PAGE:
Intel's new socket is future-proof
Even if Intel has done a lot in processor development in the past few years, as a user you usually found yourself in the rain. No sooner had you bought a board with a processor than a new processor, a new chip and a new socket were presented within a short time.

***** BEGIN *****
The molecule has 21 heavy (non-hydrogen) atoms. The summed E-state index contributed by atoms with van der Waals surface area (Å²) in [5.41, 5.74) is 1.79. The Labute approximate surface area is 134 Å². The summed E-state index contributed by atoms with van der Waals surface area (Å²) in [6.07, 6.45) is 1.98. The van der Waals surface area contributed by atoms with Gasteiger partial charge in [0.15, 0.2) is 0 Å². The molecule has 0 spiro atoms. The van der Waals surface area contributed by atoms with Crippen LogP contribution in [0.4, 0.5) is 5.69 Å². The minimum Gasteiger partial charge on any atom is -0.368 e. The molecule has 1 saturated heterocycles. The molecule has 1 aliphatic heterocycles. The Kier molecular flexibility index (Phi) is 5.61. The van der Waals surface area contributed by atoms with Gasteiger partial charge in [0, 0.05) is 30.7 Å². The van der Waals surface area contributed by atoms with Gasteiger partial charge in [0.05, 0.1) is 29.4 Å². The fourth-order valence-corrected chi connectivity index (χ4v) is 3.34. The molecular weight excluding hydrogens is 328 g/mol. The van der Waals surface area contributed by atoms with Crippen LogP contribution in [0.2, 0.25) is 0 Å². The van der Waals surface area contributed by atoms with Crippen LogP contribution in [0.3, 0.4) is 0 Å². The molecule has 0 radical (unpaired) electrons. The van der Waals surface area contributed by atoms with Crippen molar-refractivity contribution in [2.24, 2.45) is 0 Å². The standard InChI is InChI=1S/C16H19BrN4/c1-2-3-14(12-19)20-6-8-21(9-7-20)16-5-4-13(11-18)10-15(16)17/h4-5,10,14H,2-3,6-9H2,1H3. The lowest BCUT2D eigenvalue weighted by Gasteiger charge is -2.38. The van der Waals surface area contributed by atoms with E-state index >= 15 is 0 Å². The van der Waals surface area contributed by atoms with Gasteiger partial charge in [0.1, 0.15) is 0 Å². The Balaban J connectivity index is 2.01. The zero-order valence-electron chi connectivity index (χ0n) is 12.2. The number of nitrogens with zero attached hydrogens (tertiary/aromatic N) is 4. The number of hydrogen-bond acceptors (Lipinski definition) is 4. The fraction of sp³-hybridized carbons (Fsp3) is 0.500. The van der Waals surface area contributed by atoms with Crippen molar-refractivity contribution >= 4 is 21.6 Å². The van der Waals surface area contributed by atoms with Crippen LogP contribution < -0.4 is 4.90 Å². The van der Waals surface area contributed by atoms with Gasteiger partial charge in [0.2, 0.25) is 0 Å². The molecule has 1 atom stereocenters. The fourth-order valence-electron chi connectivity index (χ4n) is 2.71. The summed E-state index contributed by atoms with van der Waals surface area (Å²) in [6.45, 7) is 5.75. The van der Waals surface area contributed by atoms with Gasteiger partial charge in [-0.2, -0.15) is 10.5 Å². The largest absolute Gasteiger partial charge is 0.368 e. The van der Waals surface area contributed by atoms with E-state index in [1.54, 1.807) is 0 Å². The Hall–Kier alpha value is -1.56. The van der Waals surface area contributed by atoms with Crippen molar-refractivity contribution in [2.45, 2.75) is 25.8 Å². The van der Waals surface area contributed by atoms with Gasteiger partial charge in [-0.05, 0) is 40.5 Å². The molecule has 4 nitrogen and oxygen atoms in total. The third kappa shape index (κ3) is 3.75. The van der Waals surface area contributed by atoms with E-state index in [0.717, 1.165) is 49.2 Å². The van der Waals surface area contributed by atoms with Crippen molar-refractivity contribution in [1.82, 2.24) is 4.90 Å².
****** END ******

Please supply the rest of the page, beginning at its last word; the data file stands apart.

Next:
With the Pentium II it was slot 1 that lasted until the Pentium III Katmai. Due to the advancing development and the improvement in the production possibilities, with Pentium III Coppermine one could return to the base from which one had originally come. However, the name of this socket was not socket 7, but socket 370. With the introduction of the Pentium 4, this is now also old-fashioned. But that is not enough. While the current Pentium 4, codenamed Willamette, finds its place on the 423 socket, the Pentium 4, codenamed Northwood, which is manufactured in 0.13 µm and has an L2 cache twice as large as its predecessor, is a new and closed one the incompatible Socket 478 was introduced to its predecessor. As an end user, you naturally ask yourself what this is about, because after all you are forced to purchase a new mainboard with every processor update. Fortunately, as we learned, this development will not take place in the foreseeable future. Since Intel has now laid the foundations for much higher clock rates with the new socket, they want to keep the socket 478, which will be released in autumn, alive for about two years. The Intel Pentium 4 code name Northwood is to be brought to clock frequencies of up to 3.6 GHz within this second room, with no change to the base planned. The only question that remains is whether other technologies, such as Serial ATA and the like, will not force you to update the mainboard by then. In addition, the experience of the last few weeks has shown that the same base is not necessarily withCompatibility equates to. Finally, the Intel Pentium III, code name Tualatin, also fits into the commercially available Socket 370, but a revised i815 chipset is required in B-Step to support it.